I tested ConfigSafe's ability to restore the computer to previous configurations, including recovering my configuration after a faulty program installation. Before I made any changes to my test computer, I used the Report command button to generate a printout. I received a one-page printout of basic information: start and ending time for the report; processor type; RAM; hard drive space; and files, directories, and Registry folders being monitored.

I then added four users, changed a few screen properties, and added a game and some NT accessories from the NT 4.0 Workstation CD-ROM. Screen 2 shows a few changes made to the Registry during my actions. I printed out a second report and was inundated with 180 pages of file, directory, and Registry changes. The report annotated each change, line by line, as a deletion, addition, or change. I had no idea that the addition of four users and a few applications would create so many system changes.

I created snapshots of before and after installing Office 95. When I requested a report again, ConfigSafe detailed every change and produced a 325-page printout.

I also installed a large DOS game that I knew to be troublesome when run under NT. Under NT, the program gets half way through installation, and then NT stops it for performing an illegal operation. As side effects, the installation process creates large files in the Temp directory and causes other applications to lock up. The system will crash if you start Microsoft Photo Editor or Paint. I thought this demonstration would be a good test for ConfigSafe's restore feature.

When you select the Restore button, you see the Restore Configuration window shown in Screen 3. By selecting the drop-down arrow under Snapshots, you can select any of the configuration Snapshots stored in memory. I simply started backward and selected the snapshot I took before I installed the DOS game. In ConfigSafe, you must reboot your system after performing a Restore. After the reboot, the large temp files were gone, no traces of the DOS game were left, and all other applications worked fine.

Next, I selected the snapshot taken before the installation of Office 95 and selected the Restore button. I was very impressed with the results. The shortcuts on the Programs menu were deleted, and so were the folders and DLLs associated with Office 95. I proceeded to the initial snapshot configuration taken immediately after ConfigSafe was installed, and did another Restore. Sure enough, the screen settings had been changed to the original configurations, and my four new users no longer had accounts on the system.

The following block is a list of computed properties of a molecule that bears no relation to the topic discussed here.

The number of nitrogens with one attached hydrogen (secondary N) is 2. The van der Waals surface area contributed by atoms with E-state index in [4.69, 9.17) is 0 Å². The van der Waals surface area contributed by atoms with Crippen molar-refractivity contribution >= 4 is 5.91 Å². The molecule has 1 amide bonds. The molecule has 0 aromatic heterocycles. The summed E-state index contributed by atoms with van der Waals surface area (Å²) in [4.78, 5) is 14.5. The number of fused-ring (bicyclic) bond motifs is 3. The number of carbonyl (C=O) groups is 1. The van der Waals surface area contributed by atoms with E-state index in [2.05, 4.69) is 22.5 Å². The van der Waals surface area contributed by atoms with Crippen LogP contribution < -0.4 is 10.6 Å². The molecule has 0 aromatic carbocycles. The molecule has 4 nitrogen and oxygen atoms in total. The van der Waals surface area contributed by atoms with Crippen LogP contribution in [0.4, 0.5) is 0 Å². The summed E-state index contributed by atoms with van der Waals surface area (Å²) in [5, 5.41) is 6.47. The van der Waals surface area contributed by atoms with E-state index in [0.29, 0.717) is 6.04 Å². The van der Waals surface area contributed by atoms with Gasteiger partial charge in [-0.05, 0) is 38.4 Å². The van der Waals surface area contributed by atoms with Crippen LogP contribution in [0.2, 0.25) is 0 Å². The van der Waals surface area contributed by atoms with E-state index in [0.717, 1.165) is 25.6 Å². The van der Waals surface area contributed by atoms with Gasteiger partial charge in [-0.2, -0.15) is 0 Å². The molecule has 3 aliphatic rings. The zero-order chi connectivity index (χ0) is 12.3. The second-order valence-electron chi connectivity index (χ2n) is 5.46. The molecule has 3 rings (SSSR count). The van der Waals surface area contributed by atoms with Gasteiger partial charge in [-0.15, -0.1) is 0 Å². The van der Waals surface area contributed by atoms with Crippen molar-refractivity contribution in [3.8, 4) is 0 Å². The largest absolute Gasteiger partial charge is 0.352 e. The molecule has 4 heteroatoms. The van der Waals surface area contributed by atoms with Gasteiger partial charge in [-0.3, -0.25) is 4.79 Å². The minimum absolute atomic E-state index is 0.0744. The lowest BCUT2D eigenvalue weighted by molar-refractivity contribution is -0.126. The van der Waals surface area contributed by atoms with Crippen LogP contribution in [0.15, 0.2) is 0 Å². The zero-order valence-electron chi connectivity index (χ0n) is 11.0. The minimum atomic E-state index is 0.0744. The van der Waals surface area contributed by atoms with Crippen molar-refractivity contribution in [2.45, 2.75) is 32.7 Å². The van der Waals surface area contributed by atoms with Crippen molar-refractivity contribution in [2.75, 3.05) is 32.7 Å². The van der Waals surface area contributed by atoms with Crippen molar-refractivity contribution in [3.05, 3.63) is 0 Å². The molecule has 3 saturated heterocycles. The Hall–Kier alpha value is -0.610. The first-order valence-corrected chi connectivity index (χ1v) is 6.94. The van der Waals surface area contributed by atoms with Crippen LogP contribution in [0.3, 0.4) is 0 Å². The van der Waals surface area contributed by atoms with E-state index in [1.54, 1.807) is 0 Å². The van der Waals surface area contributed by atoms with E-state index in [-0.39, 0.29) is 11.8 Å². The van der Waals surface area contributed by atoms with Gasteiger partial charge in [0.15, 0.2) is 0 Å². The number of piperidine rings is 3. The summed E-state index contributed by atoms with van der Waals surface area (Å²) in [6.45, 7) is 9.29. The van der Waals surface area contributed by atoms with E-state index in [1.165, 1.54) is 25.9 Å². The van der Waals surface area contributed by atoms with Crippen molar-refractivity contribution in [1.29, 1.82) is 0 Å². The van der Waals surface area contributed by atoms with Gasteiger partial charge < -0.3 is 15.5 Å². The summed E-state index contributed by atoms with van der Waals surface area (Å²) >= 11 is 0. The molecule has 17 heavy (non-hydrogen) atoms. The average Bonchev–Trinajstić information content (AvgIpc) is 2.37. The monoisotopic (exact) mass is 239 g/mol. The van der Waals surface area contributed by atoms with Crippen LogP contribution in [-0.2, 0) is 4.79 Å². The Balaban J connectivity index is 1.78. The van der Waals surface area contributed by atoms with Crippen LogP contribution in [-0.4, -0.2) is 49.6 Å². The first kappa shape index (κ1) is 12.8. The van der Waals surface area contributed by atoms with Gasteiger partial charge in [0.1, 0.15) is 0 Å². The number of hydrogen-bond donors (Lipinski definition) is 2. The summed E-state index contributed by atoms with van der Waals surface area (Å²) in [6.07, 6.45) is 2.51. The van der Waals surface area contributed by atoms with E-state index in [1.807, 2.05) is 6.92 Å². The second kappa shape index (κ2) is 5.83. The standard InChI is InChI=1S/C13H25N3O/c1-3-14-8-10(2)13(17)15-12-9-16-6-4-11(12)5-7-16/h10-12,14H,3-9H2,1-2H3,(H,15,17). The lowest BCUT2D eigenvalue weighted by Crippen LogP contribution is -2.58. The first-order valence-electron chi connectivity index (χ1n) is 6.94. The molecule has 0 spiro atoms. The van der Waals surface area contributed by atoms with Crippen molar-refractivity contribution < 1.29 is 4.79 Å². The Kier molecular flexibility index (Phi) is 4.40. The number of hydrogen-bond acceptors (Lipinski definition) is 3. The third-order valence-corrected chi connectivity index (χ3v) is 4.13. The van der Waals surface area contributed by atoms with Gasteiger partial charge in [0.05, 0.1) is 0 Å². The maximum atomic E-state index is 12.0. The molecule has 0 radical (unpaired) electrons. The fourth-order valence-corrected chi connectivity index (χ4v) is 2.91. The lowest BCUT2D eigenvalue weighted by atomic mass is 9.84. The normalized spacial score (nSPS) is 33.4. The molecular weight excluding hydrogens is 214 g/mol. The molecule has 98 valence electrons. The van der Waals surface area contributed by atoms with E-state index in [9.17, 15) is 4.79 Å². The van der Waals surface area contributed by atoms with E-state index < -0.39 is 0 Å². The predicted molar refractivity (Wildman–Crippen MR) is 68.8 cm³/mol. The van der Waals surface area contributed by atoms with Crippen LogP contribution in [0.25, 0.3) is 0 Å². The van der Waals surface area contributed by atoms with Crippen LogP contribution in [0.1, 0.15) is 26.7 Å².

Features Galore
ConfigSafe includes other features that complement its core log/restore functions. One such feature is the Undo function, which you can use if you select the wrong Restore snapshot. For example, suppose I want to restore the configuration to the status of the snapshot taken before the installation of the DOS game. If, by mistake, I select the snapshot taken before the installation of Office 95 and perform a Restore, the system will no longer include the DOS game nor will it have Microsoft Office. By selecting the Undo button, I can return to the system configuration in effect when I initiated the Restore.

Another nice feature is that ConfigSafe can automatically take snapshots at regular intervals. The best feature is that I can change the configuration to any snapshot stored in memory at any time. This feature provides tremendous flexibility­and tremendous protection­in almost any computing environment.

Of course, ConfigSafe has a downside, too: To access ConfigSafe and its features, you must be able to boot NT. ConfigSafe cannot help you if you can't get past the NT startup process.

I was impressed with the software's performance and recommend it as an excellent option for safeguarding your system's configuration. With ConfigSafe's simplicity of installation and ease-of-use, I find it unlikely that you'll need much technical support. For future releases, my only recommendation to Artisoft is to create bootable floppies of snapshot configurations to rescue the computer in case of a serious Registry or data corruption.

Contact: Artisoft * 800-846-9726
Price: $39.95
System Requirements: NT 3.51 or 4.0, VGA color monitor, and 5MB of disk space